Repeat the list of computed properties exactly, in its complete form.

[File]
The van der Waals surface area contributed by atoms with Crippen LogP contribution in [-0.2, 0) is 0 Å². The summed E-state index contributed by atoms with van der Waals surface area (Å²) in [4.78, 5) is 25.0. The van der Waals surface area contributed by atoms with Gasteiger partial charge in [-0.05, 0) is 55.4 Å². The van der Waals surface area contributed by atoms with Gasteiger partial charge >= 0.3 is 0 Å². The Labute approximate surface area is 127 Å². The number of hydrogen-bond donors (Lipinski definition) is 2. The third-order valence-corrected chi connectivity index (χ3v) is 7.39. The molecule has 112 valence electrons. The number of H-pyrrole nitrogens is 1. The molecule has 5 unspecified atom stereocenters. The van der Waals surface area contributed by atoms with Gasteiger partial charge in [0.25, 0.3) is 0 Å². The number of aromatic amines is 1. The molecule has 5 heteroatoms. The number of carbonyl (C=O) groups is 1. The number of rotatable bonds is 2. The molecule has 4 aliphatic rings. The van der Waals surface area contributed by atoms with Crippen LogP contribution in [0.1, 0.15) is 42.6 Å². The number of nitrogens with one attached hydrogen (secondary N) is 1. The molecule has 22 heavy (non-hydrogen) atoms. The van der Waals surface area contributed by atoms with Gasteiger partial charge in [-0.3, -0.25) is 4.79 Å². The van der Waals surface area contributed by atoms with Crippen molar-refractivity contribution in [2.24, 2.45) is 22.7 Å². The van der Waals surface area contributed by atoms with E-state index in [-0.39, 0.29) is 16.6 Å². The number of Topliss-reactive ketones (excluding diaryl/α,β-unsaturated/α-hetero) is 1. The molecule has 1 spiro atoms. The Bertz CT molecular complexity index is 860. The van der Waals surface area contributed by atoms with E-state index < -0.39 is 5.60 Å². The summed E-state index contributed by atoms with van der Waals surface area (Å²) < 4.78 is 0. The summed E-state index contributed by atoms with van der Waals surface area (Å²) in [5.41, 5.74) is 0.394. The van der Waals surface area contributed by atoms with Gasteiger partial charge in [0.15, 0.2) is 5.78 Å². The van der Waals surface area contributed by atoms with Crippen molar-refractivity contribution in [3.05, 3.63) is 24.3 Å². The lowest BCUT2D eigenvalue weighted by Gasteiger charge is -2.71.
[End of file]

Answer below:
The van der Waals surface area contributed by atoms with Crippen LogP contribution in [-0.2, 0) is 0 Å². The summed E-state index contributed by atoms with van der Waals surface area (Å²) in [4.78, 5) is 25.0. The van der Waals surface area contributed by atoms with Gasteiger partial charge in [-0.05, 0) is 55.4 Å². The van der Waals surface area contributed by atoms with Gasteiger partial charge >= 0.3 is 0 Å². The Labute approximate surface area is 127 Å². The number of hydrogen-bond donors (Lipinski definition) is 2. The third-order valence-corrected chi connectivity index (χ3v) is 7.39. The molecule has 112 valence electrons. The number of H-pyrrole nitrogens is 1. The molecule has 5 unspecified atom stereocenters. The van der Waals surface area contributed by atoms with Gasteiger partial charge in [0.25, 0.3) is 0 Å². The number of aromatic amines is 1. The molecule has 5 heteroatoms. The number of carbonyl (C=O) groups is 1. The number of rotatable bonds is 2. The molecule has 4 aliphatic rings. The van der Waals surface area contributed by atoms with Crippen LogP contribution in [0.1, 0.15) is 42.6 Å². The number of nitrogens with one attached hydrogen (secondary N) is 1. The molecule has 22 heavy (non-hydrogen) atoms. The van der Waals surface area contributed by atoms with Gasteiger partial charge in [-0.3, -0.25) is 4.79 Å². The van der Waals surface area contributed by atoms with Crippen molar-refractivity contribution in [2.24, 2.45) is 22.7 Å². The van der Waals surface area contributed by atoms with E-state index in [-0.39, 0.29) is 16.6 Å². The number of Topliss-reactive ketones (excluding diaryl/α,β-unsaturated/α-hetero) is 1. The molecule has 1 spiro atoms. The Bertz CT molecular complexity index is 860. The van der Waals surface area contributed by atoms with E-state index < -0.39 is 5.60 Å². The summed E-state index contributed by atoms with van der Waals surface area (Å²) < 4.78 is 0. The summed E-state index contributed by atoms with van der Waals surface area (Å²) in [5.41, 5.74) is 0.394. The van der Waals surface area contributed by atoms with Gasteiger partial charge in [0.15, 0.2) is 5.78 Å². The van der Waals surface area contributed by atoms with Crippen molar-refractivity contribution in [3.05, 3.63) is 24.3 Å². The lowest BCUT2D eigenvalue weighted by Gasteiger charge is -2.71.